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Kolenbrander-Harter Information Center Project

Built in phases in the 1950s, 1980s, and in 2000, the Kolenbrander-Harter Information Center (KHIC) incorporates – and not to the University’s advantage – six decades of evolving and competing assumptions about the purpose of a library.

Parts of the KHIC reflect the view that a library is a warehouse for books and should provide quiet spaces for solitary study. Other parts of the KHIC reflect the fact that most library resources are available in digital form and that searching databases, accessing digitized documents, and creating visual displays of information – often as part of a group project – is what students do in libraries today.

The next iteration of the library will include the following.

  • Expanded group study spaces
  • Innovation space for group “making” projects
  • Expanded Learning Commons to house academic success services
  • Department of Communication digital classroom and studio
  • WRMU studio
  • Department of World Languages and Cultures
  • Enhanced student study space

Communication-related fields remain popular majors at Mount Union, and a newly redesigned integrated media major better reflects the modern media landscape that students will enter upon graduation. This revised program, along with the others within the Department of Communication, provides graduates with the critical thinking and technical skills necessary for researching, writing, producing, directing, and marketing digital content.

New, innovative facilities for media production are the next step in the evolution of communication education at Mount Union. Although the KHIC currently houses the Department of Communication, our student media are located elsewhere on campus. The relocation of media arts within the renovated KHIC facility will provide a digital media studio where students and faculty can work critically and creatively with the technologies and software relevant to modern, converged media industries.

The KHIC renovation project will support communication of another kind as well – the enhanced cultural communication that comes via the Department of World Languages and Cultures. Students studying Chinese, French, German, Japanese, and Spanish will benefit from improved classroom and language lab facilities.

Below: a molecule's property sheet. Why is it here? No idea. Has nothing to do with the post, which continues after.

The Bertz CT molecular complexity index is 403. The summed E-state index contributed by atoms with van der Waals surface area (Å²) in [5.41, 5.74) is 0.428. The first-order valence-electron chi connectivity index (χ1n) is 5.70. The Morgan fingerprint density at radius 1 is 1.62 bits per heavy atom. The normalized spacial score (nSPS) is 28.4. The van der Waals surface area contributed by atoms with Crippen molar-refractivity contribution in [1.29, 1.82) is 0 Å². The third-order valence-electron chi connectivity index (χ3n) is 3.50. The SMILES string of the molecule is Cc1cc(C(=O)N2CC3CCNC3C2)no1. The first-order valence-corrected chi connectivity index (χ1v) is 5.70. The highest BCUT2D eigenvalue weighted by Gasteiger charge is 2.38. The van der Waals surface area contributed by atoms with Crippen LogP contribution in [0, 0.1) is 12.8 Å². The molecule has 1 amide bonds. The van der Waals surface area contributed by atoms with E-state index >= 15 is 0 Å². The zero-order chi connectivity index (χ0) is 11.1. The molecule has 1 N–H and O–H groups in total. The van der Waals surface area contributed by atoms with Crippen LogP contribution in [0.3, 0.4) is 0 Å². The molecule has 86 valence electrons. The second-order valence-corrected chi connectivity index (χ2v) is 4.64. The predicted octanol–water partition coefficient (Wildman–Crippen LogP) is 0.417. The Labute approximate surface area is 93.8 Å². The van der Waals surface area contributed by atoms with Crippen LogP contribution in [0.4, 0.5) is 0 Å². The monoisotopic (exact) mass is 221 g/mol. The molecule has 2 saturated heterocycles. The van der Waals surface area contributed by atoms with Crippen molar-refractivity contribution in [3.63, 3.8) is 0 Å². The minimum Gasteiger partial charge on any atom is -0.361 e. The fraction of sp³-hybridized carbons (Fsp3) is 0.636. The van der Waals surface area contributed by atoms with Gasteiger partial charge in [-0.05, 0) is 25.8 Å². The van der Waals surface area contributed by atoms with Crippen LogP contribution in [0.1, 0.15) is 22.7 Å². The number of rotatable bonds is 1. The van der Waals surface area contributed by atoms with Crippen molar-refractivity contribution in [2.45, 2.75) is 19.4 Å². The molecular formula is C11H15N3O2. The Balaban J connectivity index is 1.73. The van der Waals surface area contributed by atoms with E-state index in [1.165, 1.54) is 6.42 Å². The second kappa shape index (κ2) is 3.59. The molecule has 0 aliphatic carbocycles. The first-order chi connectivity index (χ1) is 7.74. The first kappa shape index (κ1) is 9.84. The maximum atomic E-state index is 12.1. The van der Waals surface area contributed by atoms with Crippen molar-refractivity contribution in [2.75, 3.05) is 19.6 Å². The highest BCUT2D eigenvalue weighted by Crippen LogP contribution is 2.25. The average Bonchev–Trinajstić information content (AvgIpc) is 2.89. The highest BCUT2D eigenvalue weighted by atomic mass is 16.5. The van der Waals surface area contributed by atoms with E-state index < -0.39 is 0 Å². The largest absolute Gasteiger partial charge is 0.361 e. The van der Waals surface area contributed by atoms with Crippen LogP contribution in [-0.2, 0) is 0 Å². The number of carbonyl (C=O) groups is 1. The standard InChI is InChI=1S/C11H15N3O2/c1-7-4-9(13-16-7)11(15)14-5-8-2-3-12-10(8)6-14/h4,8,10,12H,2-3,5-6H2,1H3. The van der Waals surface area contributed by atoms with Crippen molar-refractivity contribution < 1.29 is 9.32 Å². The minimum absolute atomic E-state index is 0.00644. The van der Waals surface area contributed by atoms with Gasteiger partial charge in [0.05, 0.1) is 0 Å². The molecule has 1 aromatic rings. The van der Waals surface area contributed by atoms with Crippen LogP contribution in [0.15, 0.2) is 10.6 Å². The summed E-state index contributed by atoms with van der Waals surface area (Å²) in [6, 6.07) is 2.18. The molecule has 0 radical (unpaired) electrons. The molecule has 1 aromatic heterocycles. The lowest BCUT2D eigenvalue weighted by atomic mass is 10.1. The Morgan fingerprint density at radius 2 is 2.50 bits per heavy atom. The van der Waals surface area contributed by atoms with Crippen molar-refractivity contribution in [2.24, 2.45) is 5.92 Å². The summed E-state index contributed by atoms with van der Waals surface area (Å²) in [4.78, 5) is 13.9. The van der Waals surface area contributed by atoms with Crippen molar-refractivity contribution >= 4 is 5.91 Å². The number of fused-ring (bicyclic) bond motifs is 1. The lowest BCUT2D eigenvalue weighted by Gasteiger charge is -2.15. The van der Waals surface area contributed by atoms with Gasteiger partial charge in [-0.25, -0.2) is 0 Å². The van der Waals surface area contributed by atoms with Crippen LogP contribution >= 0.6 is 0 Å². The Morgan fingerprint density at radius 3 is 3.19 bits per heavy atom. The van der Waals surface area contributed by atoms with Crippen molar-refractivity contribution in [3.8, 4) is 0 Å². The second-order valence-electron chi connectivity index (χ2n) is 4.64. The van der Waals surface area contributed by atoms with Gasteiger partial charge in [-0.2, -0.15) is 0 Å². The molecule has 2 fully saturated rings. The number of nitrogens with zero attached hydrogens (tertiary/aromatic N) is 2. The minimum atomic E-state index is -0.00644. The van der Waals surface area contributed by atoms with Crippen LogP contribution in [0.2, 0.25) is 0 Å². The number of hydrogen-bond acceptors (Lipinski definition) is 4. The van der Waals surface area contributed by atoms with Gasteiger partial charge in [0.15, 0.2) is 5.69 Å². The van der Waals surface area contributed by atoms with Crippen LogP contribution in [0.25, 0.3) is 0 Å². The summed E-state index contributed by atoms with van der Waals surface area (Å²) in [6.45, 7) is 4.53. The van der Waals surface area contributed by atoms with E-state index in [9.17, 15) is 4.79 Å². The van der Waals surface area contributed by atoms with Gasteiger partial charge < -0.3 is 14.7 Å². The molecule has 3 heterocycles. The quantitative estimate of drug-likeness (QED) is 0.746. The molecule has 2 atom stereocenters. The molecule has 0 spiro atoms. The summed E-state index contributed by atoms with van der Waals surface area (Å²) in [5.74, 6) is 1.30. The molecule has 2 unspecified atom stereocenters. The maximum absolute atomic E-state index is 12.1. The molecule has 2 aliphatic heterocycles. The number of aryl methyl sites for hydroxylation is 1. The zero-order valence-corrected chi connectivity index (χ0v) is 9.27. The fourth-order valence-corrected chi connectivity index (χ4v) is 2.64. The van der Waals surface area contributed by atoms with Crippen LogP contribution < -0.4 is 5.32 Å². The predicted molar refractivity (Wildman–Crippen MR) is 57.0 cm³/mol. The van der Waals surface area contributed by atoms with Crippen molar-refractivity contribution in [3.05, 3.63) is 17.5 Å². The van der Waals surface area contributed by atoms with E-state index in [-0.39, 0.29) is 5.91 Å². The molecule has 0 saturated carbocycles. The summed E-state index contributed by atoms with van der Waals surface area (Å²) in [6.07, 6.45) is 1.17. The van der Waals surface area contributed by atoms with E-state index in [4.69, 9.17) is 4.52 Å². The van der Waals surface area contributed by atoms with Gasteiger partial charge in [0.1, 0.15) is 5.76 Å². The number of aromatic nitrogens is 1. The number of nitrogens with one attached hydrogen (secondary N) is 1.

In today’s global society, collaboration is key – in the workforce, in our communities, and in our schools. As we prepare students for success in this modern world, we must help them hone their abilities to lead ably, communicate effectively, and think critically. Thus, it is imperative that we provide them with spaces on campus that foster student interaction and team work, while leveraging innovation and technology to do so.

In essence, we must create a library for the future, a library that incorporates today’s technology to support student research, learning, and collaboration. We must provide space that fosters interaction and teamwork while also offering quiet nooks for individual study and reflection. We must integrate student tutoring and other support services into the environment students utilize for study and research. We must also provide them access to an “innovation space” that allows them to develop hands-on skills by putting classroom theory into practice and provides them with the tools needed to carry out such practical work.

It is time for the Kolenbrander-Harter Information Center to become the innovative and accommodating space that it has the potential to be. It is time to transform the library of yesterday into a cohesive and modern learning space for tomorrow. Our students need it. They want it. And they will be better prepared for the future because of it.